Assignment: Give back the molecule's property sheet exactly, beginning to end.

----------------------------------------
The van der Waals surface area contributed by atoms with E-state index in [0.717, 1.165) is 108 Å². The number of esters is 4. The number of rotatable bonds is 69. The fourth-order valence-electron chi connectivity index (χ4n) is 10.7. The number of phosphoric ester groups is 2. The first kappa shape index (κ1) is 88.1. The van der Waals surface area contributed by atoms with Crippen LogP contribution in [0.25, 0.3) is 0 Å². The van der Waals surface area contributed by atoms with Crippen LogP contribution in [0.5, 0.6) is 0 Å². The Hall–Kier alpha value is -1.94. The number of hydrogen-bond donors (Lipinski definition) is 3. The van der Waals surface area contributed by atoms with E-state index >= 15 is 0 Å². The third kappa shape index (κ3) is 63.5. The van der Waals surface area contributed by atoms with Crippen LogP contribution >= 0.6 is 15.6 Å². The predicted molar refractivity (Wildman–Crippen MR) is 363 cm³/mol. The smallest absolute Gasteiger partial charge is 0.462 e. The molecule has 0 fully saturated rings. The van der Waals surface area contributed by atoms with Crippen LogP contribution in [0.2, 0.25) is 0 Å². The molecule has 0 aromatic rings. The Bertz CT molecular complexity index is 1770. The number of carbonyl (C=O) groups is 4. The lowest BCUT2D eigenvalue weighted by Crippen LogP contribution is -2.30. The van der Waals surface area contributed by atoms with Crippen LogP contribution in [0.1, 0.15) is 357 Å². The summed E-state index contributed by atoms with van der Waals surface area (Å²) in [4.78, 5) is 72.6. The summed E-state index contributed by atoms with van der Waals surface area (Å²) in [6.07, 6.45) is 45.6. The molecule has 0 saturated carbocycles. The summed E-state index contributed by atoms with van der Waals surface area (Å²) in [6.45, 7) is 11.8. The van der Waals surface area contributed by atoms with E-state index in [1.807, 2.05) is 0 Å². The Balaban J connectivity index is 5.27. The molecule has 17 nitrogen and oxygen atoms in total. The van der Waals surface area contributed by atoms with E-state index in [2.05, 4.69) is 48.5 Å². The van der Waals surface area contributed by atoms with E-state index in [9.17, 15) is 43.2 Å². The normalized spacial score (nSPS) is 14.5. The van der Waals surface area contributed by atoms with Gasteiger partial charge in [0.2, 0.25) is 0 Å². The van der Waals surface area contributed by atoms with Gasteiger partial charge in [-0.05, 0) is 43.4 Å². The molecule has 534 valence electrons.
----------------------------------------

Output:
The van der Waals surface area contributed by atoms with E-state index in [0.717, 1.165) is 108 Å². The number of esters is 4. The number of rotatable bonds is 69. The fourth-order valence-electron chi connectivity index (χ4n) is 10.7. The number of phosphoric ester groups is 2. The first kappa shape index (κ1) is 88.1. The van der Waals surface area contributed by atoms with Crippen LogP contribution in [0.25, 0.3) is 0 Å². The van der Waals surface area contributed by atoms with Crippen LogP contribution in [0.5, 0.6) is 0 Å². The Hall–Kier alpha value is -1.94. The number of hydrogen-bond donors (Lipinski definition) is 3. The van der Waals surface area contributed by atoms with E-state index >= 15 is 0 Å². The third kappa shape index (κ3) is 63.5. The van der Waals surface area contributed by atoms with Crippen LogP contribution >= 0.6 is 15.6 Å². The predicted molar refractivity (Wildman–Crippen MR) is 363 cm³/mol. The smallest absolute Gasteiger partial charge is 0.462 e. The molecule has 0 fully saturated rings. The van der Waals surface area contributed by atoms with Crippen LogP contribution in [0.2, 0.25) is 0 Å². The molecule has 0 aromatic rings. The Bertz CT molecular complexity index is 1770. The number of carbonyl (C=O) groups is 4. The lowest BCUT2D eigenvalue weighted by Crippen LogP contribution is -2.30. The van der Waals surface area contributed by atoms with Crippen LogP contribution in [0.1, 0.15) is 357 Å². The summed E-state index contributed by atoms with van der Waals surface area (Å²) in [4.78, 5) is 72.6. The summed E-state index contributed by atoms with van der Waals surface area (Å²) in [6.07, 6.45) is 45.6. The molecule has 0 saturated carbocycles. The summed E-state index contributed by atoms with van der Waals surface area (Å²) in [6.45, 7) is 11.8. The van der Waals surface area contributed by atoms with E-state index in [1.807, 2.05) is 0 Å². The Balaban J connectivity index is 5.27. The molecule has 17 nitrogen and oxygen atoms in total. The van der Waals surface area contributed by atoms with E-state index in [2.05, 4.69) is 48.5 Å². The van der Waals surface area contributed by atoms with E-state index in [9.17, 15) is 43.2 Å². The normalized spacial score (nSPS) is 14.5. The van der Waals surface area contributed by atoms with Gasteiger partial charge in [0.2, 0.25) is 0 Å². The van der Waals surface area contributed by atoms with Gasteiger partial charge in [-0.05, 0) is 43.4 Å². The molecule has 534 valence electrons.